A separate analysis was carried out with SGA pregnancies of BW below the 10th centile, where levels of compounds in umbilical vein and artery were correlated with the PInd of infants. For this purpose, a PInd of 2 was taken as the dividing limit between symmetric and asymmetric growth groups (see Methods). As shown in Fig. 2, pregnancies with PInd below 2 had significantly higher amounts of NO2 and NOHb in both vessels. Conversely, under the same conditions ADMA level was lower only in the umbilical artery.

eNOS Function in HUVEC

eNOS protein expression and activity and NO2 release were significantly higher in HUVEC from the 25th centile BW group downwards (Fig. 3A and 3B). Furthermore, the same pattern was seen when relating these variables to the PInd of newborns with BW below the 10th centile. Fig. 3C documents this point, even though the subset of pregnancies was distributed over a relatively narrow range compared to that considered in Fig. 2.

Umbilical Artery Doppler Analysis vs. NO Markers in Umbilical Blood and Cells from Pregnancies with Normal or Restricted Fetal Growth

A subset of the patients, including preterm and term pregnancies with FGR, also had a Doppler velocimetric analysis of the umbilical arteries. Limited to this group, NO2 levels in umbilical vein and artery blood were increased with an abnormal Doppler profile (Fig. 4A), while in contrast NOHb and ADMA levels were decreased (Fig. 4B and 4C). This finding appeared to be independent of fetal growth status or gestational age. In addition, eNOS protein and activity in HUVEC, with the attendant NO2 in the incubate, were elevated when dealing with SGA pregnancies with Doppler derangement (Fig. 4D and 4E).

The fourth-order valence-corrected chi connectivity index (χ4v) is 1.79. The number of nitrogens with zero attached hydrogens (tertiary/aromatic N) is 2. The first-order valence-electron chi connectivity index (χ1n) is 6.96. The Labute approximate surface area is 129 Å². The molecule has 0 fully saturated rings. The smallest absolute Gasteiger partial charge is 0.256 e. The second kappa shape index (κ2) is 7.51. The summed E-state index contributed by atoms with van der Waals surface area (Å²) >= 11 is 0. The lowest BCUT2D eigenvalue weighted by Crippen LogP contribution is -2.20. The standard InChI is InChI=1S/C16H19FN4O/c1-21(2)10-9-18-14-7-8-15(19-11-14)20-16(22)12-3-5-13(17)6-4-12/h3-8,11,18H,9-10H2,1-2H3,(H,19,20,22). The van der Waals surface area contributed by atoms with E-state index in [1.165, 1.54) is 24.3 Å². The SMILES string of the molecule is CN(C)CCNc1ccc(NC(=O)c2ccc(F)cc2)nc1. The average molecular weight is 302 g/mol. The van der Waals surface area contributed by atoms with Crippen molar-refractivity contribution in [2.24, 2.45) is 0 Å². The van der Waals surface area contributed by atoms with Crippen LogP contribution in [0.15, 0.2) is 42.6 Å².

NO2 and NOHb in Umbilical Blood from Twins with Discordant Intrauterine Growth

Umbilical vein NO2 did not differ between normal (NT) and small (ST) twin when Doppler analysis was normal (Fig. 5A), while in contrast the compound was elevated in the umbilical artery of the small twin (Fig. 5B). No difference between the two vessels was noted with an abnormal Doppler, and NO2 levels were consistently higher in the SGA infant of the pair (Fig. 5A and 5B).

NOHb, on the other hand, was elevated in both umbilical vessels of the SGA infant even in the absence of any anomaly in the velocimetric analysis (Fig. 5C and 5D). However, when SGA was associated with an abnormal Doppler, NOHb abated in the umbilical artery (Fig. 5D) and tended to rise in the vein (Fig. 5C). Blood levels of ADMA in either vessel did not differ, regardless of BW and the state of umbilical artery blood flow (data not shown).

Blood NO2 and NOHb in Newborns with Normal or Restricted Growth

As shown in Fig. 6 (A, B), newborns below the 25th centile presented a marked increase in blood NO2 and NOHb at 24 h of age which, in certain cases, was maintained up to the 72-h. Conversely, a modest elevation, only for (NO2), or no elevation at all was seen in the normal offspring. Furthermore, infants with an abnormal Doppler profile tended to have higher levels of blood NO with both term and preterm pregnancies (Fig. 6C). No such correlation was noted in the case of NOHb (Fig. 6D).

Gene Profile in HUVEC from Fetuses with Normal or Restricted Growth